jQuery Core: Version 1.9 and Beyond

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Please check out the followup post before jumping to the wrong conclusion.

As the last blog post discussed, jQuery version 1.8 is undergoing a spring cleaning to remove insecure, inefficient, ineffective, and inadvisable features. We’ve also begun the work to allow you to build custom versions that exclude parts of the library for even greater savings. Those efforts will make it possible for you to enjoy the jQuery API you need without carrying around the parts you don’t want.

Now that we’ve cleaned house, it’s time to take a look forward. There’s just one thing interfering with our vision of the future, and that’s the ghost of browsers past. Internet Explorer 6, 7, and 8–collectively, oldIE–have been a thorn in the side of web developers for a decade. Collectively, these browsers of a bygone era still represent up to one-third of users visiting some sites. That is a lot of users–people who still want the information, services and products that web sites provide. For many web sites that use jQuery, it’s not practical or profitable to ignore that audience.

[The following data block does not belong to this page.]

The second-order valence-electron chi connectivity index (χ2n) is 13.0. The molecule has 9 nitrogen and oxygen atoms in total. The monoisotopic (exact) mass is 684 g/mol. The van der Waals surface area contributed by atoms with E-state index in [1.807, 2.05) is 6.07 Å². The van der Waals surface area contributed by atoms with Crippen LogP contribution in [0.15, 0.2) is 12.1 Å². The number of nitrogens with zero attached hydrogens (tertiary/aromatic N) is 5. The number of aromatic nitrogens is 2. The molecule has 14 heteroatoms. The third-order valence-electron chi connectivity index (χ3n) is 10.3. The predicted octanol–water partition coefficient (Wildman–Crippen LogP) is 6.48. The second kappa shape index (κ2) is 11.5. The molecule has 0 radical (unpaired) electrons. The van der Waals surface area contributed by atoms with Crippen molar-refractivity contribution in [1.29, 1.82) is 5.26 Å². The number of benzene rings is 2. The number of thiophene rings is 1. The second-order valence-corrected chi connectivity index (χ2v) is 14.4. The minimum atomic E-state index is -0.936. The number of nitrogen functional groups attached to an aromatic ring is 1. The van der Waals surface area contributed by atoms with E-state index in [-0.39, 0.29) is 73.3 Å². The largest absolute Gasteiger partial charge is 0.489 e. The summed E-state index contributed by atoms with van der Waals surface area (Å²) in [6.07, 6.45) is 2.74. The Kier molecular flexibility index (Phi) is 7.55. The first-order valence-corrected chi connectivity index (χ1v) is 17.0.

jQuery was conceived specifically to address the differences in browsers, so we’re not going to abandon the essence of our philosophy and simply disregard the millions of active Internet users who (for whatever reasons) still use oldIE. Yet we also want to move ahead and take advantage of modern browsers, especially the growing mobile market.

The Road Ahead

jQuery 1.8 should arrive within a month. Here is our thinking about the next two versions of jQuery to follow it, and when they’ll arrive:

  • jQuery 1.9 (early 2013): We’ll remove many of the interfaces already deprecated in version 1.8; some of them will be available as plugins or alternative APIs supported by the jQuery project. IE 6/7/8 will be supported as today.
  • jQuery 1.9.x (ongoing in 2013 and beyond): This version will continue to get fixes for any regressions, new browser bugs, etc.
  • jQuery 2.0 (early 2013, not long after 1.9): This version will support the same APIs as jQuery 1.9 does, but removes support for IE 6/7/8 oddities such as borked event model, IE7 “attroperties”, HTML5 shims, etc.

Our goal is for 1.9 and 2.0 to be interchangeable as far as the API set they support. When 2.0 comes out, your decision on which version to choose should be as simple as this: If you need IE 6/7/8 support, choose 1.9; otherwise you can use either 1.9 or 2.0.